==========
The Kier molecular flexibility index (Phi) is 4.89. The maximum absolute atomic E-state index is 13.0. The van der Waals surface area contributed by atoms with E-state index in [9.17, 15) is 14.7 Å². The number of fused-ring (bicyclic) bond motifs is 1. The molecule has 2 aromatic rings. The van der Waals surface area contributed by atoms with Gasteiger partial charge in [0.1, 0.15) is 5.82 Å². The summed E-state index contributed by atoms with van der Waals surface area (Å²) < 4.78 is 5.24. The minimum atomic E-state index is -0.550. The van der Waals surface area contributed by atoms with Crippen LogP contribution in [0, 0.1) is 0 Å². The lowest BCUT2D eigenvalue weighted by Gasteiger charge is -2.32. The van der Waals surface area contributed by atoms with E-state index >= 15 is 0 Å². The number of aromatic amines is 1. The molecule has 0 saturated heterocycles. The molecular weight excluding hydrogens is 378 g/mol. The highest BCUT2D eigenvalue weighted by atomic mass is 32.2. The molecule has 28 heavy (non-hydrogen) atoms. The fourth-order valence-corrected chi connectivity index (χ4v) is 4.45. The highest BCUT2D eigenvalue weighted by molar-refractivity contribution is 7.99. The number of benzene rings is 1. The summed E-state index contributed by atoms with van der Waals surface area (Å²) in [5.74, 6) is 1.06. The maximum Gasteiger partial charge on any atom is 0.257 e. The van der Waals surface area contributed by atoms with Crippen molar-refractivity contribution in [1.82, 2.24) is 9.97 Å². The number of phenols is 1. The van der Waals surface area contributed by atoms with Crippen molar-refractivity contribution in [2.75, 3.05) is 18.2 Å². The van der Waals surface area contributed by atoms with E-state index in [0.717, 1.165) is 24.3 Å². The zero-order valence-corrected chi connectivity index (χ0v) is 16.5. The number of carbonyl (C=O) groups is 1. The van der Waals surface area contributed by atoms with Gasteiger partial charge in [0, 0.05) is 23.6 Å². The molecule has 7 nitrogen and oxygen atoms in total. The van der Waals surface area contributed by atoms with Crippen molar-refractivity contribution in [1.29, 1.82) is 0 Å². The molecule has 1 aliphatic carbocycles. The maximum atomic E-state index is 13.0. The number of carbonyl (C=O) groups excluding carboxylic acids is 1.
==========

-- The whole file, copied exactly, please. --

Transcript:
The Kier molecular flexibility index (Phi) is 4.89. The maximum absolute atomic E-state index is 13.0. The van der Waals surface area contributed by atoms with E-state index in [9.17, 15) is 14.7 Å². The number of fused-ring (bicyclic) bond motifs is 1. The molecule has 2 aromatic rings. The van der Waals surface area contributed by atoms with Gasteiger partial charge in [0.1, 0.15) is 5.82 Å². The summed E-state index contributed by atoms with van der Waals surface area (Å²) < 4.78 is 5.24. The minimum atomic E-state index is -0.550. The van der Waals surface area contributed by atoms with Crippen LogP contribution in [0, 0.1) is 0 Å². The lowest BCUT2D eigenvalue weighted by Gasteiger charge is -2.32. The van der Waals surface area contributed by atoms with E-state index >= 15 is 0 Å². The number of aromatic amines is 1. The molecule has 0 saturated heterocycles. The molecular weight excluding hydrogens is 378 g/mol. The highest BCUT2D eigenvalue weighted by atomic mass is 32.2. The molecule has 28 heavy (non-hydrogen) atoms. The fourth-order valence-corrected chi connectivity index (χ4v) is 4.45. The highest BCUT2D eigenvalue weighted by molar-refractivity contribution is 7.99. The number of benzene rings is 1. The summed E-state index contributed by atoms with van der Waals surface area (Å²) in [5.74, 6) is 1.06. The maximum Gasteiger partial charge on any atom is 0.257 e. The van der Waals surface area contributed by atoms with Crippen molar-refractivity contribution in [1.82, 2.24) is 9.97 Å². The number of phenols is 1. The van der Waals surface area contributed by atoms with Crippen molar-refractivity contribution in [2.75, 3.05) is 18.2 Å². The van der Waals surface area contributed by atoms with E-state index in [0.717, 1.165) is 24.3 Å². The zero-order valence-corrected chi connectivity index (χ0v) is 16.5. The number of carbonyl (C=O) groups is 1. The van der Waals surface area contributed by atoms with Gasteiger partial charge in [0, 0.05) is 23.6 Å². The molecule has 7 nitrogen and oxygen atoms in total. The van der Waals surface area contributed by atoms with Crippen molar-refractivity contribution in [1.29, 1.82) is 0 Å². The molecule has 1 aliphatic carbocycles. The maximum atomic E-state index is 13.0. The number of carbonyl (C=O) groups excluding carboxylic acids is 1.